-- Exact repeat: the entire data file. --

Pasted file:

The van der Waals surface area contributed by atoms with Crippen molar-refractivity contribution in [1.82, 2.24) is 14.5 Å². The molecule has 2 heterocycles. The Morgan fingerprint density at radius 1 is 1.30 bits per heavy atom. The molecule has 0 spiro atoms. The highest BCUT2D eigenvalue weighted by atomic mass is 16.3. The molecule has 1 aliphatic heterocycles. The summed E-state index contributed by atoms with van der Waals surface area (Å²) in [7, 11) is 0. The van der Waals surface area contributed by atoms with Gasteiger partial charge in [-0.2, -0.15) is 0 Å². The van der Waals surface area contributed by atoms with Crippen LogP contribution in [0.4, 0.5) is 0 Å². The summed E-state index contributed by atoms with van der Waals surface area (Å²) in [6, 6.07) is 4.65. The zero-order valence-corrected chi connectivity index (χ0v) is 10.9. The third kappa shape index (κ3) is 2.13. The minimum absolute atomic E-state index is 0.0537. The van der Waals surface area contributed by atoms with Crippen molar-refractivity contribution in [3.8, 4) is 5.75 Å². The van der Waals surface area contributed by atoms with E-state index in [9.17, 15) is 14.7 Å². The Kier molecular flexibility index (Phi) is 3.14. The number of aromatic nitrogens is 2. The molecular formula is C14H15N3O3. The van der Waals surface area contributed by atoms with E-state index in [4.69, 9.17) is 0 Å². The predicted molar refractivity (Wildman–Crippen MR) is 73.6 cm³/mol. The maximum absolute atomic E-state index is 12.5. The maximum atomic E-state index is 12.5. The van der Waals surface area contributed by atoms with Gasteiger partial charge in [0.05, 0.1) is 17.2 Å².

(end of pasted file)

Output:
The van der Waals surface area contributed by atoms with Crippen molar-refractivity contribution in [1.82, 2.24) is 14.5 Å². The molecule has 2 heterocycles. The Morgan fingerprint density at radius 1 is 1.30 bits per heavy atom. The molecule has 0 spiro atoms. The highest BCUT2D eigenvalue weighted by atomic mass is 16.3. The molecule has 1 aliphatic heterocycles. The summed E-state index contributed by atoms with van der Waals surface area (Å²) in [7, 11) is 0. The van der Waals surface area contributed by atoms with Gasteiger partial charge in [-0.2, -0.15) is 0 Å². The van der Waals surface area contributed by atoms with Crippen LogP contribution in [0.4, 0.5) is 0 Å². The summed E-state index contributed by atoms with van der Waals surface area (Å²) in [6, 6.07) is 4.65. The zero-order valence-corrected chi connectivity index (χ0v) is 10.9. The third kappa shape index (κ3) is 2.13. The minimum absolute atomic E-state index is 0.0537. The van der Waals surface area contributed by atoms with Crippen molar-refractivity contribution in [3.8, 4) is 5.75 Å². The van der Waals surface area contributed by atoms with E-state index in [9.17, 15) is 14.7 Å². The Kier molecular flexibility index (Phi) is 3.14. The number of aromatic nitrogens is 2. The molecular formula is C14H15N3O3. The van der Waals surface area contributed by atoms with E-state index in [4.69, 9.17) is 0 Å². The predicted molar refractivity (Wildman–Crippen MR) is 73.6 cm³/mol. The maximum absolute atomic E-state index is 12.5. The maximum atomic E-state index is 12.5. The van der Waals surface area contributed by atoms with Gasteiger partial charge in [0.05, 0.1) is 17.2 Å².